Researchers at the University of Alabama at Birmingham have shed new light on how cells called gliomas migrate in the brain and cause devastating tumors. The findings, published June 19, 2014 in Nature Communications, show that gliomas — malignant glial cells — disrupt normal neural connections and hijack control of blood vessels.
The study provides insight into the mechanisms of how glioma cells spread throughout the brain as a devastating form of brain cancer, and potentially offers a tantalizing opportunity for therapy.
A hallmark of gliomas is that the cells can migrate away from a central tumor, invading healthy brain tissue. Even if a tumor mass is surgically removed, malignant cells that have migrated are left behind, and can grow into a new tumor.
To grow, glioma cells need access to nutrients in the blood supply, and it is known that gliomas travel along blood vessels within the brain. Now, researchers in the lab of neuroscientist Harald Sontheimer, Ph.D., professor in the UAB Department of Neurobiology, have discovered that, as they move, gliomas dislodge astrocytic endfeet, which play a critical role in regulating blood flow in the brain.
Astrocytes are star-shaped cells in the brain that surround blood vessels and connect to them through projections called endfeet, which extend from the astrocyte and latch onto the vessel wall. The surface of nearly every blood vessel in the brain is covered by endfeet, which regulate the smooth muscle cells on the walls of blood vessels. Through that connection, instructions can be given to the muscle cells to constrict the blood vessel and limit blood flow, or dilate the vessel and increase blood flow.
Sontheimer, director of the UAB Center for Glial Biology in Medicine, says that, as a person performs different neurological functions, blood flow needs to be increased to the areas responsible for that function and correspondingly decreased in other areas to maintain balance.
The arrival of a glioma cell changes all that.
"Glioma cells traveling along blood vessels literally cut the connection of astrocytic endfeet with the vessels and push them out of the way," said Sontheimer. "By disrupting this important neural connection, adverse cognitive effects could be expected. Additionally, our study showed that gliomas then take control of the blood vessels for their own ends. And those ends are primarily to obtain nutrients from blood so that they can continue to grow and spread."
Sontheimer's team says the glioma cells tend to congregate at blood vessel junctions, almost as if camping alongside a stream where it joins a river. The ready supply of nutrients would allow the cell to grow into a larger tumor mass.
By traveling on the outside of a blood vessel, glioma cells are able to access nutrients from the blood stream. As a side effect to that process, they damage the blood brain barrier. The barrier, a layer of endothelial cells, protects the brain by restricting passage of harmful substances from the blood stream into brain tissue.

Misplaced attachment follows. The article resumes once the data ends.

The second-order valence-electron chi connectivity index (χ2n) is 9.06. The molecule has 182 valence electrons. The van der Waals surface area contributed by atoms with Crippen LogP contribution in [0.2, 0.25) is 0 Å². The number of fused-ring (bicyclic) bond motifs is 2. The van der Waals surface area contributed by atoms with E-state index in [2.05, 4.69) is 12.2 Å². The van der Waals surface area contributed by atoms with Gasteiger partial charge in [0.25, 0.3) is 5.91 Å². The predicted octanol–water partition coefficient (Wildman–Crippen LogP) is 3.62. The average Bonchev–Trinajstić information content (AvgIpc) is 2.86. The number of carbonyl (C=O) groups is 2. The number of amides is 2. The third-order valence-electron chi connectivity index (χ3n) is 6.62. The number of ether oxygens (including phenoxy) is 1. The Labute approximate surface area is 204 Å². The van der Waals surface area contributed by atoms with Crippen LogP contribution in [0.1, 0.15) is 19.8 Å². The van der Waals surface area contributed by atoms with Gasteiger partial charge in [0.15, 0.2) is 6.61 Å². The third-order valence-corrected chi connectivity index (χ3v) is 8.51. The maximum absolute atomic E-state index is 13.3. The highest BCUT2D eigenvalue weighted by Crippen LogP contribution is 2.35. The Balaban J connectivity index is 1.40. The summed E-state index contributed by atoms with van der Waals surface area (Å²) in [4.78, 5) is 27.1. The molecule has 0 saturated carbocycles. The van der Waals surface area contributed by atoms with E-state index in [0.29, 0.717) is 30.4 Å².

"We found that, when gliomas push away the astrocytic endfeet, damage occurs to the integrity of the endothelial cells that make up the blood brain barrier," said Stefanie Robel, Ph.D., a postdoctoral researcher in Sontheimer's lab and co-first author of the study. "The barrier becomes weakened, and begins to leak. A leak across the barrier can cause severe damage to brain tissue."
"That leakage appears to be a consequence of glioma cells' migrating along the blood vessels in their search for nutrients," said Stacey Watkins, an M.D./Ph.D. student in Sontheimer's lab and co-first author. "When glioma cells contact the vessels, they have direct access to nutrients."
But amid the deleterious effects that Sontheimer's team observed — shearing away the endfeet from their blood vessels, disrupting normal brain activity, hijacking control of blood vessels and causing leaks in the blood brain barrier — he says there may be a silver lining. The idea that gliomas cause the blood brain barrier to become porous and leak might open up a new avenue to kill the malignant cells as they migrate.
Chemotherapy, usually delivered intravenously, is not considered an effective strategy for killing gliomas. Chemotherapeutic agents are very effective in killing cancer cells elsewhere in the body, but the predominant belief is that such drugs will not pass the blood brain barrier and thus will not reach their target.
"Chemotherapy is typically not tried in cases of glioma until after other therapies such as surgery and radiation have been employed," Sontheimer said. "Our findings, which suggest that gliomas actually weaken the blood brain barrier and cause leakage, might indicate that high-dose, intravenous chemotherapy used early on following a diagnosis of brain cancer would be beneficial."
The study, funded by the National Institutes of Health and the American Brain Tumor Association, was conducted on a clinically relevant mouse model of human malignant glioma.
Sontheimer says logical next steps would be to further examine the cognitive impact of severing the astrocytic endfeet connection to blood vessels.